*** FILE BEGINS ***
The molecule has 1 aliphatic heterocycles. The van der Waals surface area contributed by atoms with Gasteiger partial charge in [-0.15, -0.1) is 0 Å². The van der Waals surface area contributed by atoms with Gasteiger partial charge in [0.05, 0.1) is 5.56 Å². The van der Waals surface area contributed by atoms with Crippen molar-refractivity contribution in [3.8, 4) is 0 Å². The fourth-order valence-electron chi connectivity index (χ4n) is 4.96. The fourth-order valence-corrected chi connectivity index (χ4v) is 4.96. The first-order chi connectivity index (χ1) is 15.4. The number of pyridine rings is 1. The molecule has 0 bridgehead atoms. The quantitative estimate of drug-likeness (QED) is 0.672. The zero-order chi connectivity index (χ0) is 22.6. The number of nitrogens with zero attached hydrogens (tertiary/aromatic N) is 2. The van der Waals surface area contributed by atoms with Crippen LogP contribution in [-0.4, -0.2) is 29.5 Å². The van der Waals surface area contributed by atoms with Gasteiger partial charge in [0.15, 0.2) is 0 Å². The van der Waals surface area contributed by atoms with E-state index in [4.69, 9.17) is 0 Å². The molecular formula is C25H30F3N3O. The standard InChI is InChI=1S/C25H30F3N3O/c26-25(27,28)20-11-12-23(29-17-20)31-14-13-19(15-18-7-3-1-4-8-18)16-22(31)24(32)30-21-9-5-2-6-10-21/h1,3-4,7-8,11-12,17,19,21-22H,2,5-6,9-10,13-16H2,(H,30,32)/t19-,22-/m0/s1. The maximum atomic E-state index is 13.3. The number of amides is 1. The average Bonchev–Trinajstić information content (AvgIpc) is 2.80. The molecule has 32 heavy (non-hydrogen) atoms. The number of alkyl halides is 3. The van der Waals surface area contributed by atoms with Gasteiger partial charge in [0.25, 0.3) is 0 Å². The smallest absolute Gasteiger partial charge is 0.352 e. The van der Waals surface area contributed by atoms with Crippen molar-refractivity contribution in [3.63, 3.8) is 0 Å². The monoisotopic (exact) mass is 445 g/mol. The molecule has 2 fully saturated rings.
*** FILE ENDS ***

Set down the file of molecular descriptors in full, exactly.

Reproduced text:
The molecule has 1 aliphatic heterocycles. The van der Waals surface area contributed by atoms with Gasteiger partial charge in [-0.15, -0.1) is 0 Å². The van der Waals surface area contributed by atoms with Gasteiger partial charge in [0.05, 0.1) is 5.56 Å². The van der Waals surface area contributed by atoms with Crippen molar-refractivity contribution in [3.8, 4) is 0 Å². The fourth-order valence-electron chi connectivity index (χ4n) is 4.96. The fourth-order valence-corrected chi connectivity index (χ4v) is 4.96. The first-order chi connectivity index (χ1) is 15.4. The number of pyridine rings is 1. The molecule has 0 bridgehead atoms. The quantitative estimate of drug-likeness (QED) is 0.672. The zero-order chi connectivity index (χ0) is 22.6. The number of nitrogens with zero attached hydrogens (tertiary/aromatic N) is 2. The van der Waals surface area contributed by atoms with Crippen LogP contribution in [-0.4, -0.2) is 29.5 Å². The van der Waals surface area contributed by atoms with Gasteiger partial charge in [0.15, 0.2) is 0 Å². The van der Waals surface area contributed by atoms with E-state index in [4.69, 9.17) is 0 Å². The molecular formula is C25H30F3N3O. The standard InChI is InChI=1S/C25H30F3N3O/c26-25(27,28)20-11-12-23(29-17-20)31-14-13-19(15-18-7-3-1-4-8-18)16-22(31)24(32)30-21-9-5-2-6-10-21/h1,3-4,7-8,11-12,17,19,21-22H,2,5-6,9-10,13-16H2,(H,30,32)/t19-,22-/m0/s1. The maximum atomic E-state index is 13.3. The number of amides is 1. The average Bonchev–Trinajstić information content (AvgIpc) is 2.80. The molecule has 32 heavy (non-hydrogen) atoms. The number of alkyl halides is 3. The van der Waals surface area contributed by atoms with Gasteiger partial charge in [0.25, 0.3) is 0 Å². The smallest absolute Gasteiger partial charge is 0.352 e. The van der Waals surface area contributed by atoms with Crippen molar-refractivity contribution in [3.63, 3.8) is 0 Å². The monoisotopic (exact) mass is 445 g/mol. The molecule has 2 fully saturated rings.